The small business community feels their local and U.S. economy are strong. This according to the annual Small Business Pulse Survey from SunTrust. But only 49% of the respondents in the survey said they have a clearly stated plan for business growth.
Considering the strong economic sentiment small businesses expressed, not having a growth plan is somewhat counterintuitive. But it also highlights the need to educate small business owners on the importance of creating a growth plan.
Business Growth Plan
Even if a small business doesn’t go through with the actual plan, the process of creating a plan is a great learning opportunity.
Reggie Davis, head of Business Banking at SunTrust Bank, explained how a plan can provide insight into a business. In the press release Davis said, “By developing a growth plan and discussing it with partners and advisors, an entrepreneur can gather insights that inform decisions, increase their confidence, and create a positive impact on their business, employees and community.”
The annual SunTrust Pulse Survey looks to identify small business sentiment and find solutions with the challenges they face. This year decision makers from 515 U.S. small businesses took part in the survey from February 26 – March 8, 2019.
The businesses in the survey generate annual revenue between $100,000 and $5 million.
A Strong Economy
According to SunTrust, the small business community feels strongly about their local (68%) and U.S. economy (65%). And their positive outlook in the economy has translated into improved business operations.
Sixty-seven percent said their business is strong, while 85% stated their financial wellbeing is the same or better than last year. The respondents said the result has been less work-related stress.
With such a strong outlook, why are not more small businesses taking advantage of the economic environment and expanding?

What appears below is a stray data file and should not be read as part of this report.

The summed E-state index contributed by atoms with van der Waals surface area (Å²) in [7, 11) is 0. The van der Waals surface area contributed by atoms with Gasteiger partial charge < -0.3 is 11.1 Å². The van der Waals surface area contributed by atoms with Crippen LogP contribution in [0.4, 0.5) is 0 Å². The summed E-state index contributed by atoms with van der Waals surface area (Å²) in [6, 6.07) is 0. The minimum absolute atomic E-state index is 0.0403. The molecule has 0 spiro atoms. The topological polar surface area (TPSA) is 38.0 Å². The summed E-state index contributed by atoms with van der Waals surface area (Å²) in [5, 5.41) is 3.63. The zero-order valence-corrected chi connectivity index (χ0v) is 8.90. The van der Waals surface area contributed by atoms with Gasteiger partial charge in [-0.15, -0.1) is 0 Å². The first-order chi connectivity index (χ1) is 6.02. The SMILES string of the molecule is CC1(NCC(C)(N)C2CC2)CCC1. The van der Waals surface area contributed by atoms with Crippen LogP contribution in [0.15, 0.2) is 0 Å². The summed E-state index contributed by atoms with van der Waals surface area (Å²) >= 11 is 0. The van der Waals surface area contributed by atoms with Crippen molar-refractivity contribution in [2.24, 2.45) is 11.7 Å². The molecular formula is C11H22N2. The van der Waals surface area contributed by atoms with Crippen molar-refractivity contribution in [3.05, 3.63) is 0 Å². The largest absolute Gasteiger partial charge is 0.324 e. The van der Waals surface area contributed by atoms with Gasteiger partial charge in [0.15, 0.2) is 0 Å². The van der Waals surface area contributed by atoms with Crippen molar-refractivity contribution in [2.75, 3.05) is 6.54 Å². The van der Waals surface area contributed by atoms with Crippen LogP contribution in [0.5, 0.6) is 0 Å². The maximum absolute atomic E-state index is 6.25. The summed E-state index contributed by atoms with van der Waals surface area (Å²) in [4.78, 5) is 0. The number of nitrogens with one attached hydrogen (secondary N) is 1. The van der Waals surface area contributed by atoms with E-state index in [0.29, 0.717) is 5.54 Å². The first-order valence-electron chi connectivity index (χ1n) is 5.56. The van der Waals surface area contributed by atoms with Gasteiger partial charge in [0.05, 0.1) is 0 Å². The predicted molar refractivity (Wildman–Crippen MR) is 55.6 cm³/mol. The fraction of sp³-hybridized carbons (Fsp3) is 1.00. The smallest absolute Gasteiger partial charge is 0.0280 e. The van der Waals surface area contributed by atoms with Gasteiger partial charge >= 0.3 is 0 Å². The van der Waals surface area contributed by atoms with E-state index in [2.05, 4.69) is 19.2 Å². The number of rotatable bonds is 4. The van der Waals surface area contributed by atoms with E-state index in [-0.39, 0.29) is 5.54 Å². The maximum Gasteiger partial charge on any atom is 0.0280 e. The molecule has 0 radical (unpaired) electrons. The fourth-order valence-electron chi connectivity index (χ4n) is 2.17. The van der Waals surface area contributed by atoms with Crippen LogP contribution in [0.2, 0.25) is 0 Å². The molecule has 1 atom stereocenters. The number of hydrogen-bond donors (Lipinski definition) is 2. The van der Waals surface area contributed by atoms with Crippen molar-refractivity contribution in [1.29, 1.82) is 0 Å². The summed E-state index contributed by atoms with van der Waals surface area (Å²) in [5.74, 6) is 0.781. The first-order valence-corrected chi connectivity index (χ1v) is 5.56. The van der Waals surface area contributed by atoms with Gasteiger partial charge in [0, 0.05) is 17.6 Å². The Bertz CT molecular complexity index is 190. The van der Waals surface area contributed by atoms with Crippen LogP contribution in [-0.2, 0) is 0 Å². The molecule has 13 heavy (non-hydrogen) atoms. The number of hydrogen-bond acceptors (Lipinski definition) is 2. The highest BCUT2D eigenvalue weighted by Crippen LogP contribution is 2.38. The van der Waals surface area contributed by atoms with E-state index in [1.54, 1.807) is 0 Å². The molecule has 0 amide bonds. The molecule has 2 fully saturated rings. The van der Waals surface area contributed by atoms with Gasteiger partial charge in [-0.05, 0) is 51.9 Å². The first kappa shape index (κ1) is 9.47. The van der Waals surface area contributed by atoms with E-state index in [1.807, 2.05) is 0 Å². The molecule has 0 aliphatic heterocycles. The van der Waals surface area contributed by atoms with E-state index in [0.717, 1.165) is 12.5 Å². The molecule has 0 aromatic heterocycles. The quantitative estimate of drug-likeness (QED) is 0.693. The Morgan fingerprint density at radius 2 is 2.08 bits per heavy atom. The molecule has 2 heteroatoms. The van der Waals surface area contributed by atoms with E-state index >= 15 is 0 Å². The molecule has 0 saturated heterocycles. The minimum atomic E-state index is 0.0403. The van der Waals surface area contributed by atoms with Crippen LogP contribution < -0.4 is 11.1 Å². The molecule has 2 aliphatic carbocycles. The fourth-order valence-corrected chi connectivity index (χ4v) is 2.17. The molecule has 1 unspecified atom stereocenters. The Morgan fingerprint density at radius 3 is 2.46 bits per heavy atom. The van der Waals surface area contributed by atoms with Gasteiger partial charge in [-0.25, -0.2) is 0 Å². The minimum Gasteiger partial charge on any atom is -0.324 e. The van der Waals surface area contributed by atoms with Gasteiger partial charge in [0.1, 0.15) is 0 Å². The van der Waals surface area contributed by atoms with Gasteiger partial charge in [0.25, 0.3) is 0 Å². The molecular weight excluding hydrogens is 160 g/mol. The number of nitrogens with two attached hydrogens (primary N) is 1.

Planning and executing the expansion of a business is challenging. For small business owners without the expertise to make it happen, it is more problematic. And the data in the survey in part points this out.
Half or 49% said they had no plans for growth. But of those that do, only 33% have shared it with their external business partners. And only 27% have shared their plan with an advisor.
In the report SunTrust says not having a plan can have negative consequence on the business, such as cash shortfalls. When a business monitors its cash flow properly, it can have a better picture of its financial health.
Davis said, “Monitoring cash flow is critical to the health of a small business and 30 percent of business owners report they need to improve in this area.”
On the issue of cash flow, 37% said they experienced a cash shortfall in the past year. And 3 in 4 or 75% faced cash flow variations due to seasonality (36%), expenses (28%), and customer loss/gain (20%).
When these cash shortfalls take place, business owners use personal and business resources for the cash infusion. They use personal assets (36%), business cash reserves or line of credit (26%), forgo salary (25%), and take personal loans (19%).
In conclusion, SunTrust recommends for business owners to prepare for growth and understand the financial options available to them. This includes controlling cash flow, protecting your assets, increasing profitability, and planning for business transition.
A growth plan is essential as with a continuity plan. This is to ensure that the business remains stable in the years to come.
Nicely written Michael. Most small business owners have no growth plan. Some have a starting plan and the majority have no plan.
The most common approach taken by budding entrepreneurs is to “take it as it comes.” Stephen Covey has rightly said, “Begin with the end in mind”. Of course, things will never go as planned. However, you at least know that things are not going as per the plan. Without a plan, you don’t even know whether you are heading on the right track or not.
Most new entrepreneurs have a strong skill in one area, which is the technical area. They find it unnecessary to learn other aspects of growing their business. Unfortunately, this behavior leads to their demise.
Thank you very much.
Great to hear your insight on the matter.
I am glad you addressed the “budding entrepreneur.” If they are able to implement what you suggest early in their development, they won’t have to wait until their second, third, or more ventures before they learn from their mistakes.